Since former Vice President Dick Cheney had a left ventricular assist device (LVAD) implanted in 2012, general interest in the devices has increased and social media sites have included more information on them.
Recently, researchers from the Baylor College of Medicine in Houston analyzed social media sites and found patients and their caregivers use them to gather information on LVADs as well as for social and psychological support following implant. They published the results of their mixed methods study online in Circulation: Cardiovascular Quality and Outcomes on July 28.
“Many patients experience complications or adverse events and turn to the online community for support,” lead researcher Kristin M. Kostik, MD, wrote in an email to Cardiovascular Business. “This is especially important for patients who have transportation difficulties and can’t always receive this support face-to-face in the hospital setting.”
Kostick and her colleagues used targeted Internet Google searches and compiled a list of 89 sites between Nov. 1, 2014, and Feb. 28, 2015, that included Facebook pages, Twitter feeds, blogs, YouTube videos, Yahoo Answers and Pinterest pages. They excluded advertisements and sites created or maintained by scientific, medical, professional, for-profit or academic institutions.
They then narrowed the list to 34 English language LVAD-related sites that were created and maintained by nonexperts who had been active on the site in the past year. Of the 34 sites, 14 were on Facebook, 8 were on YouTube, 5 were blogs, 4 were Twitter feeds, 2 were Pinterest pages and 1 was a Yahoo Answers page.
Of the sites, 82 percent were intended as informational sources and 79 percent served as a forum for sharing perspectives and experiences. In addition, patients who have an LVAD were the audience for 94 percent of the sites, while 85 percent of the sites were also intended for their caregivers.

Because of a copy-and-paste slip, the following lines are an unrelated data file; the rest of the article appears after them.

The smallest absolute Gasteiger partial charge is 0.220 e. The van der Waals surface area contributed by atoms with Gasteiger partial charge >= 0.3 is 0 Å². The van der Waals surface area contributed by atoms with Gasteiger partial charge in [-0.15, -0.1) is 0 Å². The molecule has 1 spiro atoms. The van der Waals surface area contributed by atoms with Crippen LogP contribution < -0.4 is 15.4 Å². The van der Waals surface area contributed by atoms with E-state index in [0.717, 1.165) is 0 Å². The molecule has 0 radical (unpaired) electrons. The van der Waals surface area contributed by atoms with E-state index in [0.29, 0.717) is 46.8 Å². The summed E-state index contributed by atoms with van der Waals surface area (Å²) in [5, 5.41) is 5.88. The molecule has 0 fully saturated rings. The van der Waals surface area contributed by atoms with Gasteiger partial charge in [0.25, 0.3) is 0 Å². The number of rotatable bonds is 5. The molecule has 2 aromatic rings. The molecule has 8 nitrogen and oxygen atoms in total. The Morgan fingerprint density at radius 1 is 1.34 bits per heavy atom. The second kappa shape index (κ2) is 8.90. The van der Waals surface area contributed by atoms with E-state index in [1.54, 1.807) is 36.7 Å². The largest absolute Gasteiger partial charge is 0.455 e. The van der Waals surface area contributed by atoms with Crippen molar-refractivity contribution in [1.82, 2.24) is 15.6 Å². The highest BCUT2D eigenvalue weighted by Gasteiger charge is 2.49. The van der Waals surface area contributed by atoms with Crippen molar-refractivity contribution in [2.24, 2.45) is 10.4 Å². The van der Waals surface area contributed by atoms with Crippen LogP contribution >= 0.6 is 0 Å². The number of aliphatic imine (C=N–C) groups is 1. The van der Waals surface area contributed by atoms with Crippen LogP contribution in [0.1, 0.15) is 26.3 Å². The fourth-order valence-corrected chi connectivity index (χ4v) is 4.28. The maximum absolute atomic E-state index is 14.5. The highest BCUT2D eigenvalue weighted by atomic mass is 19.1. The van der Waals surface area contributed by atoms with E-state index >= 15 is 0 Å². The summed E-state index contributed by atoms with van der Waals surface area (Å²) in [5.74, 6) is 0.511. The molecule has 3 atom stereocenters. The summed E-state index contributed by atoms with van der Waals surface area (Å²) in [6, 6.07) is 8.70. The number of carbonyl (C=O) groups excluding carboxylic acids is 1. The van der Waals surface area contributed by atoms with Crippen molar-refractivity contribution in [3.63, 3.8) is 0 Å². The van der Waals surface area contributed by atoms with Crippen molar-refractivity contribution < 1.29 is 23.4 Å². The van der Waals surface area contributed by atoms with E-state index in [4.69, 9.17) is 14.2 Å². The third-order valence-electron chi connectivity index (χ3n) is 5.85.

Kostik explained in her email that the researchers based their framework on scope, audience, usability and user motivation as well as aspects of social media specific to clinical populations. They found that the sites varied in terms of the knowledge of LVAD treatments, prognosis and recovery factors. Still, Kostik said she was surprised with and encouraged by the degree of specificity and details that patients shared, especially on Facebook.
“While there are a lot of interesting proposals on the table for mitigating misinformation in social media – not just limited to LVAD-related media – most revolve around some form of site surveillance or oversight,” Kostik wrote. “The ethics of handling misinformation in social media will surely continue to be an important debate as the use of these forums continues to increase.”
Kostik noted there are several ways to deal with potential misinformation, including the use of a site arbiter or content manager and machine learning algorithms. She said another possibility was building a Wikipedia-like crowdsourcing website in which people can modify or correction information.
“However, while information accuracy is a worthy goal, there are also many reasons to advocate open dialogue in social media, since that has always been their original intent,” Kostik wrote. “If people want information that is undoubtedly accurate, monitored and arbitrated, there are plenty of informational sources available from medical and research institutes online. But people are turning to social media for something other than just pure information. This is where the interesting, uncharted research lies.”